So You Want to Build a Slaughterhouse?
Let’s talk about zoning laws. The power to tell people where they can put what type home or business is generally granted by the state to local governments. Zoning laws give a local government authority to set out a scheme or plan for development within their communities. Some land uses are generally permissible everywhere while others are tightly regulated. If you want to build a single-family residence, most likely, the sky’s the limit for where you can do that. If you want to build a church, then you’re likely going to have a variety of opportunities of where you can put it as a right and even more where it can go permissibly. This means that there are places a church may go, but some additional criteria must be met. If you want to open a gentlemen’s club, then you’ll likely find that your options to do so are extremely limited. Communities cannot outright ban adult-oriented businesses, but they have the power to make it really hard to open one by designating it as an allowable use in only very specific zoning districts.
I Have to Pay How Much?
Local governments derive their revenues from property taxes. These taxes, paid by homeowners and businesses in a community, provide the revenue to pay for police officers, building inspectors, and, yes, tax collectors. Following the tanking of real estate markets across the country in the late 2000s, many local governments found themselves hurting for cash flow as taxable property values plummeted. Additionally, where applicable, many communities found themselves buried by home and business owners appealing their property taxes, seeking lower payments. This further acerbated the problem of lessened revenue by decreasing cash flow through successful appeals and the costs of defending appeals with in-house or private attorneys.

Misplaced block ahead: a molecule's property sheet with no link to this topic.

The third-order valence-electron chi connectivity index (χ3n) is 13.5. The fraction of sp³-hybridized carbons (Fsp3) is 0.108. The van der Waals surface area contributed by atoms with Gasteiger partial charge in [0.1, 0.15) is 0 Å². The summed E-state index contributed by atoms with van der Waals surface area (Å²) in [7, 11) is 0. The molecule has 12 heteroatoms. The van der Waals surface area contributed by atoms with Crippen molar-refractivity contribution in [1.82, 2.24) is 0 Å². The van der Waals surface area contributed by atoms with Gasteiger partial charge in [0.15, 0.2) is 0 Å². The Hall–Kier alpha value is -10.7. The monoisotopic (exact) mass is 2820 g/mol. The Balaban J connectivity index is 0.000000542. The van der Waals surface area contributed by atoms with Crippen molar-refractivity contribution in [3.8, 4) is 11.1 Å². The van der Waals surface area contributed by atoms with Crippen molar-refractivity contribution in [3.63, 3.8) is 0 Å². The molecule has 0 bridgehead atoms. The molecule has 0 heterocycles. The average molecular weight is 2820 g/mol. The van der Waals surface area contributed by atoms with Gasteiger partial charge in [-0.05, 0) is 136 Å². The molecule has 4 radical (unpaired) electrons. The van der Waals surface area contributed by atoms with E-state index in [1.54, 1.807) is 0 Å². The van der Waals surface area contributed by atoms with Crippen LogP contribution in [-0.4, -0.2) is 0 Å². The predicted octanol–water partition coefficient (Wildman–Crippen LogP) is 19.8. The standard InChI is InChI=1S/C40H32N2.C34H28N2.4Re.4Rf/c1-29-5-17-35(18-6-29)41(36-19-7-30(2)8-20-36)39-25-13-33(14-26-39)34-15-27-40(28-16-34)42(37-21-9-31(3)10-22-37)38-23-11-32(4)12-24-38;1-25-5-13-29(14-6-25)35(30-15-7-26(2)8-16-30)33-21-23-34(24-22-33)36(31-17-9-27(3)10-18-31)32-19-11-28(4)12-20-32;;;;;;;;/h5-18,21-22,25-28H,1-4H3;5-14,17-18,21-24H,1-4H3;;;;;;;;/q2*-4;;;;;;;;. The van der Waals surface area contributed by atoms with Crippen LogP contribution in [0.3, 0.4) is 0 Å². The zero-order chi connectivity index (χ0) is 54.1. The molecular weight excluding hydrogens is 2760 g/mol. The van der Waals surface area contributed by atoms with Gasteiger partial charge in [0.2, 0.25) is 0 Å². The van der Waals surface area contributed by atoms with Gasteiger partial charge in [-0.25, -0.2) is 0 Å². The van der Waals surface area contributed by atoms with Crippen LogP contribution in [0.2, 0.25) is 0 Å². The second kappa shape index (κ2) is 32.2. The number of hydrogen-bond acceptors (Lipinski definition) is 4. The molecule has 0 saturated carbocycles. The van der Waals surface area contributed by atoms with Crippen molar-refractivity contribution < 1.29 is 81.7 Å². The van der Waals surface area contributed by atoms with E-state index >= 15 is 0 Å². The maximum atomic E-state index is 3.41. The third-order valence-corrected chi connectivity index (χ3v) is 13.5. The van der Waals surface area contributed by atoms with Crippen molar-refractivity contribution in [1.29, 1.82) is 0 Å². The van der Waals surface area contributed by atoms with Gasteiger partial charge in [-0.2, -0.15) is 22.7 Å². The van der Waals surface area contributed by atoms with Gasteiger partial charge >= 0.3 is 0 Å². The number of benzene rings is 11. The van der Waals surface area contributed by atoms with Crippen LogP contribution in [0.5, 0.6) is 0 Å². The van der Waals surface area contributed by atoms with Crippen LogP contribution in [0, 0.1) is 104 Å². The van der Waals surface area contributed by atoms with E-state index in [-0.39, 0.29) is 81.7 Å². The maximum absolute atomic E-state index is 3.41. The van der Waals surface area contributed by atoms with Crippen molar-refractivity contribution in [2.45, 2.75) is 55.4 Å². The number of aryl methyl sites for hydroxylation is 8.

Do You Know How Fast You Were Going?
The most obvious way that municipal law impacts your life is through the local police force. Lawyers are busy people and often have multiple demands on their limited time. From time to time, a lawyer tries to make up for lost time by stepping on the gas just a bit heavy. If this is you, you might find yourself face-to-face with your local constable for a—possibly expensive—chat about how fast you were going. For attorneys, the police force touches on many additional issues besides civil speeding tickets, including criminal law, employment law, and excessive force cases.
You Can’t Use That Kind of Wood
An important function of local government is to serve as a watchdog for consumer safety and to ward against blight. A building inspector typically performs these functions. A building inspector has the power to issue citations for building code violations and to even halt work entirely where a construction company is violating the code. Most states’ building codes are very large books with hundreds, if not thousands, of regulations on residential and commercial building. Attorneys are often sought for help with navigating the building code—or enforcing it.
Let the Sun Shine In
Local governments are subject to state open meetings acts and freedom of information acts (FOIA). These laws were generally enacted to promote transparency in government and are often called sunshine laws. These are the laws that allow for the average citizen to comb through the mayor’s emails or speak during the open comments at city council meetings. For attorneys, FOIA can serve as an excellent tool before litigation to retrieve documents and correspondence from the local government. For municipal attorneys, both laws give important powers to the public and are worth knowing well.
Municipal law is a broad and interesting area of law that keeps its practitioners on their toes. The local government has significant powers to regulate a client’s home or business. It is wise to consider the municipal ordinances when undertaking a project that may be under local regulation.